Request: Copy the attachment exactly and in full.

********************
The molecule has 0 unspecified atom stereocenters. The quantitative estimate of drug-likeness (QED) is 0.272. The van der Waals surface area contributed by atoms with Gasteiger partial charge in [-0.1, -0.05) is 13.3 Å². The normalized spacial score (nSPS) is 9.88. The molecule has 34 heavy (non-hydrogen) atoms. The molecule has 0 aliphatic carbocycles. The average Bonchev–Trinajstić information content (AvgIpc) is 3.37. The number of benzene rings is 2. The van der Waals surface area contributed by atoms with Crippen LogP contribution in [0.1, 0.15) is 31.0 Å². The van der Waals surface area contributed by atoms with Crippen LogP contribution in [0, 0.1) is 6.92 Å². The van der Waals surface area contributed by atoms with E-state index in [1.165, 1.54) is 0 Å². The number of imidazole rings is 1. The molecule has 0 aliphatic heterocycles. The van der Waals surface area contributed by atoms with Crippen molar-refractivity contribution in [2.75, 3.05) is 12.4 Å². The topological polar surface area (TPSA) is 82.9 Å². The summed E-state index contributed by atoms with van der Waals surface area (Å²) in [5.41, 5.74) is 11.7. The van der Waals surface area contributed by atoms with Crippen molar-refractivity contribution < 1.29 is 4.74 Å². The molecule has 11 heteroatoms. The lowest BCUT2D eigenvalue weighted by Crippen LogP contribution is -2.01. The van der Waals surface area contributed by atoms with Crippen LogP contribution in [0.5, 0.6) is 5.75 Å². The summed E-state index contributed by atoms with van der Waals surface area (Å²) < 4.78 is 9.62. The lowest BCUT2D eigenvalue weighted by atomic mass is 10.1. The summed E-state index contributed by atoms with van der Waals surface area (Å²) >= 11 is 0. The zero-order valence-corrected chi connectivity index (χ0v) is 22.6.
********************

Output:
The molecule has 0 unspecified atom stereocenters. The quantitative estimate of drug-likeness (QED) is 0.272. The van der Waals surface area contributed by atoms with Gasteiger partial charge in [-0.1, -0.05) is 13.3 Å². The normalized spacial score (nSPS) is 9.88. The molecule has 34 heavy (non-hydrogen) atoms. The molecule has 0 aliphatic carbocycles. The average Bonchev–Trinajstić information content (AvgIpc) is 3.37. The number of benzene rings is 2. The van der Waals surface area contributed by atoms with Crippen LogP contribution in [0.1, 0.15) is 31.0 Å². The van der Waals surface area contributed by atoms with Crippen LogP contribution in [0, 0.1) is 6.92 Å². The van der Waals surface area contributed by atoms with E-state index in [1.165, 1.54) is 0 Å². The number of imidazole rings is 1. The molecule has 0 aliphatic heterocycles. The van der Waals surface area contributed by atoms with Crippen molar-refractivity contribution in [2.75, 3.05) is 12.4 Å². The topological polar surface area (TPSA) is 82.9 Å². The summed E-state index contributed by atoms with van der Waals surface area (Å²) in [5.41, 5.74) is 11.7. The van der Waals surface area contributed by atoms with Crippen molar-refractivity contribution < 1.29 is 4.74 Å². The molecule has 11 heteroatoms. The lowest BCUT2D eigenvalue weighted by Crippen LogP contribution is -2.01. The van der Waals surface area contributed by atoms with Crippen LogP contribution in [0.5, 0.6) is 5.75 Å². The summed E-state index contributed by atoms with van der Waals surface area (Å²) < 4.78 is 9.62. The lowest BCUT2D eigenvalue weighted by atomic mass is 10.1. The summed E-state index contributed by atoms with van der Waals surface area (Å²) >= 11 is 0. The zero-order valence-corrected chi connectivity index (χ0v) is 22.6.